Will these budget Android tablets ever stop coming?
The Energy Sistem Energy Tablet x10 Quad is a curious melding of the cheap, the super cheap, and the actually rather good. If it was a little bit cheaper, it could almost represent a ‘suck it and see' purchase, but as the 10-inch tablet's retail price seems to hover around the £180 mark, it's in serious danger of losing its competitive edge as the market begins to fill with similarly priced, yet rather more robust, alternatives.
Things begin quite badly when you first turn on the x10, as you're greeted with a badly-translated splash screen that asks you to connect to one of Spanish company Energy Sistem's servers to download a bespoke Android Jelly Bean 4.2.2 build. For us, the connection to the server was agonisingly slow, cut off completely on two occasions and, one of these times, crashed the tablet to the point where it hung completely for nearly 10 minutes before forcing itself to reboot.
After we got the message "Congratulation upgrade succeed!" we were asked to delete a file (presumably the cached data used to install the update, but this wasn't explained), by which time we were becoming distinctly wary of what was to come.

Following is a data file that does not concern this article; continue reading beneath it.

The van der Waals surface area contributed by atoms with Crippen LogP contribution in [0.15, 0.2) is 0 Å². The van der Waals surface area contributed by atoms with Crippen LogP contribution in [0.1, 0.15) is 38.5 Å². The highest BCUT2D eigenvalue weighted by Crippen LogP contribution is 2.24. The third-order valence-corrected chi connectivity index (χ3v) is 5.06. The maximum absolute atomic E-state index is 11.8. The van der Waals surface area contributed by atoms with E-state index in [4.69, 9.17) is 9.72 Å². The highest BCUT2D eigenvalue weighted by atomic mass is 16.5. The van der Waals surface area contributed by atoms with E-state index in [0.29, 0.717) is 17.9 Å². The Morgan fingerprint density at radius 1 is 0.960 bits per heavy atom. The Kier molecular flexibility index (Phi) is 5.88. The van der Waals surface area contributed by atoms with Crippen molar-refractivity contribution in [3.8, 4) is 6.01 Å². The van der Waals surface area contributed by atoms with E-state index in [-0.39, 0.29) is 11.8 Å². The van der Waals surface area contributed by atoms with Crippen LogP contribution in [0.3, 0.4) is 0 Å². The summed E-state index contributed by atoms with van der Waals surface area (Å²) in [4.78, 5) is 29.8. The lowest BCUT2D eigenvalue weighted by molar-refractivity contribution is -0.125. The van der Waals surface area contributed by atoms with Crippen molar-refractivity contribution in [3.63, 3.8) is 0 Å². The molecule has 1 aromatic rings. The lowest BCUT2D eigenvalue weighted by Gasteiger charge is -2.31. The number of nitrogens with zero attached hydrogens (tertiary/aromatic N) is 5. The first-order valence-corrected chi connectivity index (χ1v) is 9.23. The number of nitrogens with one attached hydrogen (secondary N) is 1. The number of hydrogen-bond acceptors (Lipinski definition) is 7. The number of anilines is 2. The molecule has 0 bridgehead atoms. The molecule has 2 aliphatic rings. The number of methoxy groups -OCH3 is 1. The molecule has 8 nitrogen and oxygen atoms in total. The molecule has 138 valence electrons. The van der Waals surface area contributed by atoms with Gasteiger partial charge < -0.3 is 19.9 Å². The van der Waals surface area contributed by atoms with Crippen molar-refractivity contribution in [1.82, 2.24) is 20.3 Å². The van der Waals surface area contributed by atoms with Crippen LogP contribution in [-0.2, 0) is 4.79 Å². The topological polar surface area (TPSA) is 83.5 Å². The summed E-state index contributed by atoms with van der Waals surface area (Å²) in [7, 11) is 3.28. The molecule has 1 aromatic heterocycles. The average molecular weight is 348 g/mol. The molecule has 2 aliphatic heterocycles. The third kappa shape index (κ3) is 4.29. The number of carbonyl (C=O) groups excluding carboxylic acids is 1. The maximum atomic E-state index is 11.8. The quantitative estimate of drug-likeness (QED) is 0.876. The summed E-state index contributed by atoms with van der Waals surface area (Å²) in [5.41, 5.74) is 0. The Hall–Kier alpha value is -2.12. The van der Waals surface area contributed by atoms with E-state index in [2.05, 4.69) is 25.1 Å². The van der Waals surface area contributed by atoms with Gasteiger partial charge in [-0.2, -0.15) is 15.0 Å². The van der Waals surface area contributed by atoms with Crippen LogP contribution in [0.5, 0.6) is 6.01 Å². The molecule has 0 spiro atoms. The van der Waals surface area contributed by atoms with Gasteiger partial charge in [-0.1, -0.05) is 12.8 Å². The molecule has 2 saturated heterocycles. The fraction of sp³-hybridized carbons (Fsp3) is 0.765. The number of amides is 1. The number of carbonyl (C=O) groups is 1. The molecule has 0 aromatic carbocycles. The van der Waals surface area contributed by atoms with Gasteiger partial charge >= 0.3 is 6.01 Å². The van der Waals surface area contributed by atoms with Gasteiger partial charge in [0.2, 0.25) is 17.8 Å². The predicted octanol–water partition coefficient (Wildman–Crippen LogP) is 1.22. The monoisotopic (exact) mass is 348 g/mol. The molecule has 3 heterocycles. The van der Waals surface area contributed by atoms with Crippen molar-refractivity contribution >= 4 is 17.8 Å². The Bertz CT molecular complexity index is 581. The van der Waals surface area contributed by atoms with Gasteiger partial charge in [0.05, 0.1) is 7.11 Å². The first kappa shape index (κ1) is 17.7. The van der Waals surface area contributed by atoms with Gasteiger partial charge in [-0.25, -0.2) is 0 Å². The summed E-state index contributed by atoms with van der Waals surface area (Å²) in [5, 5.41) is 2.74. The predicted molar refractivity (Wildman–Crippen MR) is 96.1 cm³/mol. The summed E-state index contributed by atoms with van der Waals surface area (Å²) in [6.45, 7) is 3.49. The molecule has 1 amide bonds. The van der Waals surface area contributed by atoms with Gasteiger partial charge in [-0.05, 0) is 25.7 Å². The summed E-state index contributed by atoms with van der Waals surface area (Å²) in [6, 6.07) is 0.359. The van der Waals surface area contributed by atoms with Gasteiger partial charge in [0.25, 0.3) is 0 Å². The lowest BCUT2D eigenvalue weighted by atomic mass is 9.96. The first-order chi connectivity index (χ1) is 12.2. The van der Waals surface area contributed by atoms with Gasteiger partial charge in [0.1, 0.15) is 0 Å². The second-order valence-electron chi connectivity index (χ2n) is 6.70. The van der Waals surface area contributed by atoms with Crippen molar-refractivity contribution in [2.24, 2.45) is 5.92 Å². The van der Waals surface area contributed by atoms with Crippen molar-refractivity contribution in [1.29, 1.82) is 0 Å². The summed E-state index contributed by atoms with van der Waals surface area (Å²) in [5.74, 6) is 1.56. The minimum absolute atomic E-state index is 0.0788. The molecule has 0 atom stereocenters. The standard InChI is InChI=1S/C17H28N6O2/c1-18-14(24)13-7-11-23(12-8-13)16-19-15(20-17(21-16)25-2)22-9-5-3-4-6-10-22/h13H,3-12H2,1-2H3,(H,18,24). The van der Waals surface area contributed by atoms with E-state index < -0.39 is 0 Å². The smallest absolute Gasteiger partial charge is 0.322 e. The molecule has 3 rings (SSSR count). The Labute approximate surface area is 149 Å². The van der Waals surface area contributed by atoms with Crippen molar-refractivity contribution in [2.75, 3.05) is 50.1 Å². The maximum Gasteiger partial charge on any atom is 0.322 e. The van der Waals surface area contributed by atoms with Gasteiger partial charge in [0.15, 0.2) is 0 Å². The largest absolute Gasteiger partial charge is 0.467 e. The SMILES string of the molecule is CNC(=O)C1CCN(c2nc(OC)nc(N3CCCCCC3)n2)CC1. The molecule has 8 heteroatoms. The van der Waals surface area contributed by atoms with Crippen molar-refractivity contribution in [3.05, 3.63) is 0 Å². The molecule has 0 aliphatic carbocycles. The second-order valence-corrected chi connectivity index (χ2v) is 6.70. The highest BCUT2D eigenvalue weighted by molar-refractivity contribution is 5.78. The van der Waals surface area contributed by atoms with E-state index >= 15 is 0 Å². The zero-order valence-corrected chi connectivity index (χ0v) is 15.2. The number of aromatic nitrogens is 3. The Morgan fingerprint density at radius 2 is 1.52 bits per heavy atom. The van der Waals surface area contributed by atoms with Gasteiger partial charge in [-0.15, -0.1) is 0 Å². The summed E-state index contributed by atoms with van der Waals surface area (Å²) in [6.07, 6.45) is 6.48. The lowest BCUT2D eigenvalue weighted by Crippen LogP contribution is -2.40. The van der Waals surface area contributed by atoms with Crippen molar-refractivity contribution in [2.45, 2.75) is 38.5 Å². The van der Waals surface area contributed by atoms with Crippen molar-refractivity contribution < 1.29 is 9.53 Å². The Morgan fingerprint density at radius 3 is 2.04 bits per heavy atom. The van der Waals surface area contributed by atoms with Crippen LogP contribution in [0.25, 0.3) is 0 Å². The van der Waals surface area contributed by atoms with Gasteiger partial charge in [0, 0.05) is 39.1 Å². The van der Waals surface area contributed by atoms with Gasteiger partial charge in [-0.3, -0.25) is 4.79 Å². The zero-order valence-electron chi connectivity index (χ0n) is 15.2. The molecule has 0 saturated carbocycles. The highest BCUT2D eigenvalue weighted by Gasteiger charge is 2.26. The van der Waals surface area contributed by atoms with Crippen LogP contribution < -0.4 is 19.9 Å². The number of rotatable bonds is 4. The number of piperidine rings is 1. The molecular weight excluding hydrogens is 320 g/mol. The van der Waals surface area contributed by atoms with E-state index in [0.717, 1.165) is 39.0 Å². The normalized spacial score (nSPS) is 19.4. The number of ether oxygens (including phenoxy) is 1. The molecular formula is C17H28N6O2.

Happily, the tablet was nothing like as bad as we feared. Its 1080x752 - not 1080x800 as advertised, note - screen is bright, colourful and has very good viewing angles. It doesn't suffer from some of the contrast shifts and weird colour biases of other tablets and, though its 160ppi clarity doesn't compare to the Nexus 7s of this world, it's extremely impressive for the price.
The tablet itself is light and plasticky without feeling cheap. Its buttons, as well as its unique slant on Jelly Bean, are bizarrely laid out, though. The power button and home button are side-mounted (in portrait mode), look identical, and are thus easily confused. Between them is the volume control – a single button that has to be pressed in the right place to control the sound.
Meanwhile, the UI's software touch buttons are slapped down to the bottom left, with largely unnecessary screenshot and volume buttons cluttering up the screen at all times. Strange.
The quad core ARM Cortex A9 and 1GB of RAM that lurk inside the tablet do a fair job, with Open GL ES 2.0 on hand to offer a significant boost in graphics processing. It ran our old friend Grand Theft Auto: Vice City at full detail and draw distance and barely flinched, jerking in intensely overcrowded situations, but remaining more than playable throughout.